There's no bubble, just a chance for the oldies

Wealth could be wasted on the young entrepreneurs, when common sense says fortune should favour those with well-aged experience
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The Independent Online

If anyone else asks me when the computer and internet bubbles are going to burst, I will explode. There are no bubbles. In a couple of years, there will be a computer in almost every home and using the internet will be as commonplace as reading the newspaper.

If anyone else asks me when the computer and internet bubbles are going to burst, I will explode. There are no bubbles. In a couple of years, there will be a computer in almost every home and using the internet will be as commonplace as reading the newspaper.

We are experiencing a communications revolution, a technological reformation. Whether we want it to or not, the new technology is going to change our lives.

Can you recall any other inventions in our lifetime where children have been able to teach the adults? How many of us have called on a neighbourhood child to sort out the computer or help us find our way around the net?

Look at the people who are taking over the business world. Some of the males don't look old enough to shave and the females must be more worried about their acne than where the next million is coming from.

There is a listof the richest young millionaires. Nine of the top 10 made their money from computers or the internet, and the odd man out, the 30-year-old Earl of Iveagh, inherited his £600m because he is head of the Guinness brewing family. Now consider the FTSE. Names we all know, NatWest, Hanson and Whitbread, are consigned to the bin. Their replacements are companies such as Baltimore, which a year or so ago we would have thought was a request for another portion of curry, and Kingston Communications, which could be Jamaica's weekly newspaper.

There is a temptation for those of us past the first flush of youth to sink our heads in our hands, get into cash and leave business to the young ones. Big mistake. I read a phrase recently that went like: "It's the pioneers who get the arrows and the settlers who get the land."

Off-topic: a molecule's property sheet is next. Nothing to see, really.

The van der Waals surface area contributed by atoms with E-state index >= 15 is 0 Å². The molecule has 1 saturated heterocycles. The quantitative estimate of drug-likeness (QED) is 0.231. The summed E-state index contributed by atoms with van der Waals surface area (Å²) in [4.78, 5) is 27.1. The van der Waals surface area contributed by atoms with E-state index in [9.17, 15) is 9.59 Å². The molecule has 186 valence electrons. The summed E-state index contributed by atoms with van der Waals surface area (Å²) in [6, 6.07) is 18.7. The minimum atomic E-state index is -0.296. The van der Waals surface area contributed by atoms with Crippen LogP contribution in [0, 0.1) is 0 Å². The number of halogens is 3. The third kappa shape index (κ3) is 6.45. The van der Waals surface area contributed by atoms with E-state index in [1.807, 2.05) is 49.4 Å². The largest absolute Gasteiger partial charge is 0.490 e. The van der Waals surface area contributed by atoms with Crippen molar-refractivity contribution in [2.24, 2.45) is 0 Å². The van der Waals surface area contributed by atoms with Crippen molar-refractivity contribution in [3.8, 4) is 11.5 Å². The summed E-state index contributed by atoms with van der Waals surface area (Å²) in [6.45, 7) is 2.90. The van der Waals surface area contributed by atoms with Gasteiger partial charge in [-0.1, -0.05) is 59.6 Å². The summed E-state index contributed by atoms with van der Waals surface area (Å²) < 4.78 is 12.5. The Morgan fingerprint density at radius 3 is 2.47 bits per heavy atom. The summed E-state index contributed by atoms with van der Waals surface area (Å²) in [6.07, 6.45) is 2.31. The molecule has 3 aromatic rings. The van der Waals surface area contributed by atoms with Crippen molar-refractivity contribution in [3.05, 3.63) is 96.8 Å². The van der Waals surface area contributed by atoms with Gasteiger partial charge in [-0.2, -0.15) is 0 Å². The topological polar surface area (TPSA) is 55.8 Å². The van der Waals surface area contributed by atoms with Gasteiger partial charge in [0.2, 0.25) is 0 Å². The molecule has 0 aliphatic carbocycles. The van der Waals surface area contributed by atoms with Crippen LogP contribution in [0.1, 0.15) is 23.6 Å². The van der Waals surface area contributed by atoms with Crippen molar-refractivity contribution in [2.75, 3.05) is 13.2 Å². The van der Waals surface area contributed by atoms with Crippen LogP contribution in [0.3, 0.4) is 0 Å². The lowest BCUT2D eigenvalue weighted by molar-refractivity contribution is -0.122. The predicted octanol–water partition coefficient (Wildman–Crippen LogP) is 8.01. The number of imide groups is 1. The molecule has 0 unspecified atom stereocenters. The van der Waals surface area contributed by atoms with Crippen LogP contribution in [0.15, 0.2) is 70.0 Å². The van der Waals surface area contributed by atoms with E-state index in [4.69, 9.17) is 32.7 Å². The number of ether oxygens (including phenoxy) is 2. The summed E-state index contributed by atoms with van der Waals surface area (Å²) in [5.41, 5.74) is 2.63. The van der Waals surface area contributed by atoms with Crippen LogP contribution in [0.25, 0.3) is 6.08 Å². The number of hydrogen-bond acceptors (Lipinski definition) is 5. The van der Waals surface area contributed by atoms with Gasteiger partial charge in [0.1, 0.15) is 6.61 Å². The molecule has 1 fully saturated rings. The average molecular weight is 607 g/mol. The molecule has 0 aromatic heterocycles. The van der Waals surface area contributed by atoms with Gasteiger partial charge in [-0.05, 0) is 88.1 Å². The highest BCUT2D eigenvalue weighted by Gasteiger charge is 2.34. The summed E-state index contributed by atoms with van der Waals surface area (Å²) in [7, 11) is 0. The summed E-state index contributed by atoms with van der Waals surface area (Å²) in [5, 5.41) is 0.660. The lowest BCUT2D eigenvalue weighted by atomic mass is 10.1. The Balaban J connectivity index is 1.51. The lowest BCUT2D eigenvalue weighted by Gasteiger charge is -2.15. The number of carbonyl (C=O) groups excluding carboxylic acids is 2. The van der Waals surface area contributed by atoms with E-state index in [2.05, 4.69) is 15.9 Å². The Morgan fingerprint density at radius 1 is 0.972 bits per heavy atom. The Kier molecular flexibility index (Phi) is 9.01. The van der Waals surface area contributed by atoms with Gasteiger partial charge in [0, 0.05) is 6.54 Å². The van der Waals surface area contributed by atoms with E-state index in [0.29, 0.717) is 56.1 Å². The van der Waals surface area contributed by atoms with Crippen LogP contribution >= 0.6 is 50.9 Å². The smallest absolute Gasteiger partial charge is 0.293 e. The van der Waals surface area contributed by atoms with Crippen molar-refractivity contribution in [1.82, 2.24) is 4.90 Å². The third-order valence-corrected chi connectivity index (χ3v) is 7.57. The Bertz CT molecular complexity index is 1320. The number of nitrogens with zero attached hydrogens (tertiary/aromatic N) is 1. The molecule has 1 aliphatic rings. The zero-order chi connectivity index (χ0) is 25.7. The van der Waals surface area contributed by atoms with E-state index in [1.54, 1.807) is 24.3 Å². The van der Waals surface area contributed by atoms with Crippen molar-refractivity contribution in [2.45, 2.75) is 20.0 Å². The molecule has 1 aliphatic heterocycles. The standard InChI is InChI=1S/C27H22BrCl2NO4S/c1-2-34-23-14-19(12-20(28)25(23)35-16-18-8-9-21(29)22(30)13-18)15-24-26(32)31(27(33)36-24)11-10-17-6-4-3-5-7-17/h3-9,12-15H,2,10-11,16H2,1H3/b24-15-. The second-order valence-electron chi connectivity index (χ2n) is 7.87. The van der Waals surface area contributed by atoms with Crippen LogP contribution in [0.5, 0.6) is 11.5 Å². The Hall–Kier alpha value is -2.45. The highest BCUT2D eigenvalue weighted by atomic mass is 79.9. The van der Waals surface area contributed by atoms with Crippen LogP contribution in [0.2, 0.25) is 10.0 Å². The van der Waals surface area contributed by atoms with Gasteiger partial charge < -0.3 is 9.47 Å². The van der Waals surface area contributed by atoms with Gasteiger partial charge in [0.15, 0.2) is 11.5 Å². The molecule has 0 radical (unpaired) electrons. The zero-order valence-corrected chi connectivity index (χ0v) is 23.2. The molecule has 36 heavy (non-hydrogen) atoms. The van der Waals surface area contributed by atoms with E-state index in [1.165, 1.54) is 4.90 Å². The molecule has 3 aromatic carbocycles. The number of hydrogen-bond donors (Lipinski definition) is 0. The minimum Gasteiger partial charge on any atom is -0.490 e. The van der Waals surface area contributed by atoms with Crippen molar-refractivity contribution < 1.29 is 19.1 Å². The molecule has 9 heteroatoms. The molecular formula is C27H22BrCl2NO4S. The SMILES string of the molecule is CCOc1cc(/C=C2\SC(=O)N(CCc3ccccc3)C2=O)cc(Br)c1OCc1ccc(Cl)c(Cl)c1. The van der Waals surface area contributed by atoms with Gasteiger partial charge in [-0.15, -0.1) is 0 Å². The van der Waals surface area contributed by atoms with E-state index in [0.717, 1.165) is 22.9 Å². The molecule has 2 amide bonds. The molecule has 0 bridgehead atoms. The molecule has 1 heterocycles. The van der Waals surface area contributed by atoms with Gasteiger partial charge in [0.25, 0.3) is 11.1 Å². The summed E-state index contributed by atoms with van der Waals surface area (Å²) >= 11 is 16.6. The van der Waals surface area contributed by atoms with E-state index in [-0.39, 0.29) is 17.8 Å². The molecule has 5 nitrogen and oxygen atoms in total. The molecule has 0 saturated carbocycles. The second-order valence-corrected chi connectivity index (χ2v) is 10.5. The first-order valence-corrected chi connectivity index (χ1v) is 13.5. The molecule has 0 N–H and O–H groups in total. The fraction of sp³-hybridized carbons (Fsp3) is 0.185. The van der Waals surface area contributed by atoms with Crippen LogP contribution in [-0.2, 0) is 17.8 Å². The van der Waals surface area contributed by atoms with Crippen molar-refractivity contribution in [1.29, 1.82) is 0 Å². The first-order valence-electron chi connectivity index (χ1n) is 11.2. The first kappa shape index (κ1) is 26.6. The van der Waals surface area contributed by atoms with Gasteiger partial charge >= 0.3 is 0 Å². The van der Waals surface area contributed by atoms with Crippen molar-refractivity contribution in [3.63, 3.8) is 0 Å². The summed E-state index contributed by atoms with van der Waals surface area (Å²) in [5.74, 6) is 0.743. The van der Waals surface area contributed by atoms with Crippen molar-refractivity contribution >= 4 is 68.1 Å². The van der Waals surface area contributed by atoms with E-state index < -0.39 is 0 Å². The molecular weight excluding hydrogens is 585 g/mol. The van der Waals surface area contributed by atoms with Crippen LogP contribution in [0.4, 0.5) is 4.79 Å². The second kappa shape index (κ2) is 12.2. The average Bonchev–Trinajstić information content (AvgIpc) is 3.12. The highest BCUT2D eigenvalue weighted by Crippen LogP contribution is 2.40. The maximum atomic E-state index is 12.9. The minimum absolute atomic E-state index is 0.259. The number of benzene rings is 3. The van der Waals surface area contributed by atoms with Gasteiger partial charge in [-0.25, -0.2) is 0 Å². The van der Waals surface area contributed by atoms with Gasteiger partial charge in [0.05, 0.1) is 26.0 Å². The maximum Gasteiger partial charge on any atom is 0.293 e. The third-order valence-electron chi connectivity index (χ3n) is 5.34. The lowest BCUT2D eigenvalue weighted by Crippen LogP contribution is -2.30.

The new technology is in its infancy and infants are running it. This is our opportunity to pounce, because we have got what many youngsters haven't - common sense and business experience. If we apply these assets to computers and the internet we will be among the big winners. So here are the guidelines I use when looking at technology stocks.

You don't have to know how the product works, just the principles, who its customers are and how competitive it is. Now ask yourself - do I honestly believe it will be successful in the long term? Sites auctioning air tickets to far-off places or trying to find cheap accommodation for students - I don't think so. A piece of software accountants use and swear by or a company making computer chips - that's more my style.

Profit. Some of these new companies shy from the word, or refer to it airily as something that is well in the future and not relevant at present. They are either loonies or have something to hide. No company can survive without an expectation of profit. You must be sure about forecast earnings and profit dates. Look for a coherent strategy, rather than "jam tomorrow".

Size matters, and big can be beautiful. Some of the players in the high-tech field have excellent track records and strength in depth. Examples are Marconi, which makes IT hardware, Fyffes, which is developing a system to market world produce to wholesalers over the internet, and, of course BT, still at the heart of most ether communications.

Consider internet incubator companies. These provide equity funding for start-up technology companies. See if the incubator's board comprises a combination of IT expertise and business experience, and check whether they have opted for stock options rather than inflated salaries. These experts will identify fledgling IT companies and they are motivated by self-interest.

Don't be greedy. Decide what would be a reasonable profit and when the price hits your figure take the money. Unless you are absolutely certain, don't hang on in there.

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